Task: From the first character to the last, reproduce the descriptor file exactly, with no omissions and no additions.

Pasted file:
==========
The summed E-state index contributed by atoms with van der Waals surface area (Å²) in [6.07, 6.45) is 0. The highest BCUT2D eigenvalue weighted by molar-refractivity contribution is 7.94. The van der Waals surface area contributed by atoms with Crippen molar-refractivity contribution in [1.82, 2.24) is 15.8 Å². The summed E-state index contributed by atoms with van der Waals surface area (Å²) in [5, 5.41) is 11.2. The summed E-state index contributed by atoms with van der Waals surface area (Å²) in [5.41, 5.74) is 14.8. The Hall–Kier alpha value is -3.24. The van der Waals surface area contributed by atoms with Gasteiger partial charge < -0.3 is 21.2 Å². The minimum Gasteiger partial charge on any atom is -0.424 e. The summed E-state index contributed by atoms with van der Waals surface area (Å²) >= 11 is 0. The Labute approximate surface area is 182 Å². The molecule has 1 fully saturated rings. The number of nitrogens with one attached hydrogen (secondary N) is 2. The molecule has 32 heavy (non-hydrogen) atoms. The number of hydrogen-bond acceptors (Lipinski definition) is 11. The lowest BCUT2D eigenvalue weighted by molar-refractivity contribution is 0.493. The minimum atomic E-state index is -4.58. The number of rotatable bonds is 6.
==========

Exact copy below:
The summed E-state index contributed by atoms with van der Waals surface area (Å²) in [6.07, 6.45) is 0. The highest BCUT2D eigenvalue weighted by molar-refractivity contribution is 7.94. The van der Waals surface area contributed by atoms with Crippen molar-refractivity contribution in [1.82, 2.24) is 15.8 Å². The summed E-state index contributed by atoms with van der Waals surface area (Å²) in [5, 5.41) is 11.2. The summed E-state index contributed by atoms with van der Waals surface area (Å²) in [5.41, 5.74) is 14.8. The Hall–Kier alpha value is -3.24. The van der Waals surface area contributed by atoms with Gasteiger partial charge < -0.3 is 21.2 Å². The minimum Gasteiger partial charge on any atom is -0.424 e. The summed E-state index contributed by atoms with van der Waals surface area (Å²) >= 11 is 0. The Labute approximate surface area is 182 Å². The molecule has 1 fully saturated rings. The number of nitrogens with one attached hydrogen (secondary N) is 2. The molecule has 32 heavy (non-hydrogen) atoms. The number of hydrogen-bond acceptors (Lipinski definition) is 11. The lowest BCUT2D eigenvalue weighted by molar-refractivity contribution is 0.493. The minimum atomic E-state index is -4.58. The number of rotatable bonds is 6.